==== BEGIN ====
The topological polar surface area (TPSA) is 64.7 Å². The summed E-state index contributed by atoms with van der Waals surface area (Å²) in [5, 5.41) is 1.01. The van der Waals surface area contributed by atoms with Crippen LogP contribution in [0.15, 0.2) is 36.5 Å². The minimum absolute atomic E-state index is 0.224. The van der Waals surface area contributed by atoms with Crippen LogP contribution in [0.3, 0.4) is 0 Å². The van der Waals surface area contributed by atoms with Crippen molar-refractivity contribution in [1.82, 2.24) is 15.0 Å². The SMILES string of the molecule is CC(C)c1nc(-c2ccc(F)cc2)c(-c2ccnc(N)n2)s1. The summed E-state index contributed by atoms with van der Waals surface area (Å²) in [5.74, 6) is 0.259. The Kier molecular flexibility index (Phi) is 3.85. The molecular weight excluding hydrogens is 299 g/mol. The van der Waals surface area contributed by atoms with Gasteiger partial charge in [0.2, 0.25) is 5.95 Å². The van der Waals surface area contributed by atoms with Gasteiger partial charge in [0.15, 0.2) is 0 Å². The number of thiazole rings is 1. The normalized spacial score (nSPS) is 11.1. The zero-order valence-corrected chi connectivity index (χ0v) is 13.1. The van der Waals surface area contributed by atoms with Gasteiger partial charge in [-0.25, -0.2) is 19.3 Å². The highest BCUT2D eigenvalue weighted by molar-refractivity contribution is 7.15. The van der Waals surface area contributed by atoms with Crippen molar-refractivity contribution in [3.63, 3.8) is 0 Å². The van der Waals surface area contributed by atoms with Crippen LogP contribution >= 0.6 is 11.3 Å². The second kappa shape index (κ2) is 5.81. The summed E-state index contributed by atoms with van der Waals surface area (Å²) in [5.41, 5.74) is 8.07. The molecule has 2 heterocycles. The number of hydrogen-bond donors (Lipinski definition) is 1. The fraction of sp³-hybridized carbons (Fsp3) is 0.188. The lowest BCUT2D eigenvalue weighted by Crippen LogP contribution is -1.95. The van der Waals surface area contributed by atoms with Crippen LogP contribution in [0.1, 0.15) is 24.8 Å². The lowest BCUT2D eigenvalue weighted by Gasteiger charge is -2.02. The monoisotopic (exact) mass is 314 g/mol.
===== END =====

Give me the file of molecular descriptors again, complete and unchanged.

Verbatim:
The topological polar surface area (TPSA) is 64.7 Å². The summed E-state index contributed by atoms with van der Waals surface area (Å²) in [5, 5.41) is 1.01. The van der Waals surface area contributed by atoms with Crippen LogP contribution in [0.15, 0.2) is 36.5 Å². The minimum absolute atomic E-state index is 0.224. The van der Waals surface area contributed by atoms with Crippen LogP contribution in [0.3, 0.4) is 0 Å². The van der Waals surface area contributed by atoms with Crippen molar-refractivity contribution in [1.82, 2.24) is 15.0 Å². The SMILES string of the molecule is CC(C)c1nc(-c2ccc(F)cc2)c(-c2ccnc(N)n2)s1. The summed E-state index contributed by atoms with van der Waals surface area (Å²) in [5.74, 6) is 0.259. The Kier molecular flexibility index (Phi) is 3.85. The molecular weight excluding hydrogens is 299 g/mol. The van der Waals surface area contributed by atoms with Gasteiger partial charge in [0.2, 0.25) is 5.95 Å². The van der Waals surface area contributed by atoms with Gasteiger partial charge in [0.15, 0.2) is 0 Å². The number of thiazole rings is 1. The normalized spacial score (nSPS) is 11.1. The zero-order valence-corrected chi connectivity index (χ0v) is 13.1. The van der Waals surface area contributed by atoms with Gasteiger partial charge in [-0.25, -0.2) is 19.3 Å². The highest BCUT2D eigenvalue weighted by molar-refractivity contribution is 7.15. The van der Waals surface area contributed by atoms with Crippen molar-refractivity contribution in [3.63, 3.8) is 0 Å². The van der Waals surface area contributed by atoms with Crippen LogP contribution >= 0.6 is 11.3 Å². The second kappa shape index (κ2) is 5.81. The summed E-state index contributed by atoms with van der Waals surface area (Å²) in [5.41, 5.74) is 8.07. The molecule has 2 heterocycles. The number of hydrogen-bond donors (Lipinski definition) is 1. The fraction of sp³-hybridized carbons (Fsp3) is 0.188. The lowest BCUT2D eigenvalue weighted by Crippen LogP contribution is -1.95. The van der Waals surface area contributed by atoms with Crippen LogP contribution in [0.1, 0.15) is 24.8 Å². The lowest BCUT2D eigenvalue weighted by Gasteiger charge is -2.02. The monoisotopic (exact) mass is 314 g/mol.